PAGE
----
The policies surrounding immersive technologies are in a state of flux. We discuss a selection of European laws aimed at managing risks associated with immersive technologies. These include the General Data Protection Regulation, the Artificial Intelligence Act, and the Digital Services Act. In combination, these laws can limit the opportunities for influence and manipulation based on physical and behavioral data collected in XR. At the same time, there are also a number of policy gaps and ambiguities. For example, while all kinds of physical and behavioral data may be collected by XR providers if users consent, potentially very sensitive information can be derived from it. These policies do not fully cover the risk of 'doelverschuiving' (purpose shifting): information collected in one place can be used in another place, against the interests of the users. There is also uncertainty about the protection of neurodata.
Incentives are in place to create opportunities for Dutch and European businesses in the XR market. We discuss the investment from the Groeifonds for the Creative Industries Immersive Impact Coalition (CIIIC), the European Initiative on Virtual Worlds, and the Digital Markets Act. However, with investment in immersive technologies and wider adoption of these technologies in society, the risks also become more plausible.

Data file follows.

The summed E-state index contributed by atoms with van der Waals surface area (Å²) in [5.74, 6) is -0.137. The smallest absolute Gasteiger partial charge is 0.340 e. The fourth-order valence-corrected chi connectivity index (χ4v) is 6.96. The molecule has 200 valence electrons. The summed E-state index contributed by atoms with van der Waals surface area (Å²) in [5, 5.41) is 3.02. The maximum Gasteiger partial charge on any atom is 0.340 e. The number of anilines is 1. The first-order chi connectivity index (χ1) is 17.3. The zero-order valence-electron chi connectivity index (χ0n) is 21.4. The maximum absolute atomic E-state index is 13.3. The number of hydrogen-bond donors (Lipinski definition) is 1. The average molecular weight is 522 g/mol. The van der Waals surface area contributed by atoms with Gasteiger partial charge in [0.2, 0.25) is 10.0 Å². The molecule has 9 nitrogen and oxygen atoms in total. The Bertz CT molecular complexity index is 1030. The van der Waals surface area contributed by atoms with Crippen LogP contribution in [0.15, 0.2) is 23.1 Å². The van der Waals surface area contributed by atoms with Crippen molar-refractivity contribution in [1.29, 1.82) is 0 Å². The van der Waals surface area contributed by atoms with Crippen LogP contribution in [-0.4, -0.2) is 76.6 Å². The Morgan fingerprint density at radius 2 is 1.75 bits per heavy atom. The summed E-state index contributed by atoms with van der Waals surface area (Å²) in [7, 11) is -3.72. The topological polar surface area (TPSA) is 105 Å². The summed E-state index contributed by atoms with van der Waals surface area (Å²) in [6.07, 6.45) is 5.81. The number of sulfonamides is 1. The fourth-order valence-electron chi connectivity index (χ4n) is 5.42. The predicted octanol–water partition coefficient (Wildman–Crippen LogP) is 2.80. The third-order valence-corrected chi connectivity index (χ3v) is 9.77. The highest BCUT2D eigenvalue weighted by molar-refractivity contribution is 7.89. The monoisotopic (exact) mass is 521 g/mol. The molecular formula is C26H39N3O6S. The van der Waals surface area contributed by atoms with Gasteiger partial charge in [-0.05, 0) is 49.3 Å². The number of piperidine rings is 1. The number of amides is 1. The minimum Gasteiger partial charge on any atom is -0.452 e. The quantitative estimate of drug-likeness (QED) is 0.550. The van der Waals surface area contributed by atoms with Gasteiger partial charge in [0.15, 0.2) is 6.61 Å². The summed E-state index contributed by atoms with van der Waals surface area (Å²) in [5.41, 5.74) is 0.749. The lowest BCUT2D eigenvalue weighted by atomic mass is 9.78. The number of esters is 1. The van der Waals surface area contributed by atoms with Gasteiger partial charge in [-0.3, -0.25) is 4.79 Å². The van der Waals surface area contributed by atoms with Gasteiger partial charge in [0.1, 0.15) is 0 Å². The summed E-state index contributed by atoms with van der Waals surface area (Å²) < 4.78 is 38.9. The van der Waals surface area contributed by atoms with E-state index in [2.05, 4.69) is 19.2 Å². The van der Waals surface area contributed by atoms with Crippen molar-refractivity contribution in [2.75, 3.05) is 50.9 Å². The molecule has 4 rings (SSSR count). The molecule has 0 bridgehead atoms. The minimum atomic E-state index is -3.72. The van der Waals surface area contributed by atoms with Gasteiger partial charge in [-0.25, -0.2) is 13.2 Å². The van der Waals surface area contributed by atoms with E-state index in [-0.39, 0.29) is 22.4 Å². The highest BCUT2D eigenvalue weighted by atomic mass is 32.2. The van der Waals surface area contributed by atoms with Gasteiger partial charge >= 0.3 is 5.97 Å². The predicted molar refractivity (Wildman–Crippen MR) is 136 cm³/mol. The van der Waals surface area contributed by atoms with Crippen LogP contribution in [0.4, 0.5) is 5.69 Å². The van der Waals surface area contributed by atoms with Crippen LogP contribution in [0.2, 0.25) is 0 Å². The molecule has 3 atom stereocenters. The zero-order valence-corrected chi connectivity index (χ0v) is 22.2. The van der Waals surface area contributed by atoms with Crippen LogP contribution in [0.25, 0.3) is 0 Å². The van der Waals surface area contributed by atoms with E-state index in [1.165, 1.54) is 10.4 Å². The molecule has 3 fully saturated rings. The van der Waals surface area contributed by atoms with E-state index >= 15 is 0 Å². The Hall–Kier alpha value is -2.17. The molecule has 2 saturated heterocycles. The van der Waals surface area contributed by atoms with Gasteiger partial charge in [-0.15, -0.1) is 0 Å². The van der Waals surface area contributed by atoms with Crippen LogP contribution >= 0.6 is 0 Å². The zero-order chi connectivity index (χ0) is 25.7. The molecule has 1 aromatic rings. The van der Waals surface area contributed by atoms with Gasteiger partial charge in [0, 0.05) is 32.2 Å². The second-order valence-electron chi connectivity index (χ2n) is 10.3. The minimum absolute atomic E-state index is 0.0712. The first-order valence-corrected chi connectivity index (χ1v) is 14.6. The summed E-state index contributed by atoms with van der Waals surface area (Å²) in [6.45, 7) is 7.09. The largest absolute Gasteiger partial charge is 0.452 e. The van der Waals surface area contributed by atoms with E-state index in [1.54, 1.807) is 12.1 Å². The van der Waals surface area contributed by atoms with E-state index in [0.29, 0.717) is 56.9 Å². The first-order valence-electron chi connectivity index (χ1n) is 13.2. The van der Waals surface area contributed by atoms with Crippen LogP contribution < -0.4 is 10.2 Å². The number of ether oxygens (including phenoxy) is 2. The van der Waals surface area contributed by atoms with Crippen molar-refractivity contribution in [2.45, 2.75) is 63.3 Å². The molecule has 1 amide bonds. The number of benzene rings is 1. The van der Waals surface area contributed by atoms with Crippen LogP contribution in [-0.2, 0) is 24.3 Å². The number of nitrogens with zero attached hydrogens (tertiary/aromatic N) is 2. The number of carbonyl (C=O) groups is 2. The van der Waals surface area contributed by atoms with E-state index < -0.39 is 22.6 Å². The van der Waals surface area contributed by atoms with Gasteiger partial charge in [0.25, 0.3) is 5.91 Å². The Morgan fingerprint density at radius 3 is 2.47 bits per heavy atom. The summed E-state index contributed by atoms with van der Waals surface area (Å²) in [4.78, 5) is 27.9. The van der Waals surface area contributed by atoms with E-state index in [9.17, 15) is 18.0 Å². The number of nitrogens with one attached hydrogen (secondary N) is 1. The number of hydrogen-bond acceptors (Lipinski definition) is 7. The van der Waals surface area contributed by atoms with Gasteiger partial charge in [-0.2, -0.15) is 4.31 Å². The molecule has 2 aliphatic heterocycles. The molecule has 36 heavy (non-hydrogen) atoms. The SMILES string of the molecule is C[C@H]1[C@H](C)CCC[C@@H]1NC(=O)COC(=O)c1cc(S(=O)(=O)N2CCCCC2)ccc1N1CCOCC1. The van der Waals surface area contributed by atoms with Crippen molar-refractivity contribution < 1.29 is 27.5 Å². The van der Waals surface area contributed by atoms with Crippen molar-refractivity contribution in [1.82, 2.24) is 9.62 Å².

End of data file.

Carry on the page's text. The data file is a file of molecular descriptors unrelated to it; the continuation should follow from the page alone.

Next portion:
We formulate a number of options for action for politicians and policymakers to mitigate the risks of immersive technologies. However, there are a number of inherent risks in these technologies that will remain when they are widely adopted. This has to do with the intimate data being collected. Once this data is available, it may be used for other purposes against the public interest.
Politicians will have to make a choice about some fundamental issues: where can immersive technologies help perpetuate and actualize public values (e.g., in therapeutic applications that have demonstrable health benefits), and where should these technologies not be applied at all because they affect public values too much (e.g., large-scale adoption of data-collecting XR devices in schools)? And are there certain types of data, such as neurodata and pupillary reflexes, that should not be collected at all because they tell so much about us and abuse is a realistic scenario? And to what extent is further hyper-personalization desirable in public spaces, or should certain domains remain XR-free?
Because immersive technologies have not yet seen a break-through on a large scale, policymakers and politicians have the opportunity to adjust the development and adoption of these technologies. Thus, the challenge for policymakers and politicians is to determine the ways in which the government wants to adjust the innovation dynamics surrounding immersive technologies, based on its duty to protect citizens' rights and public values.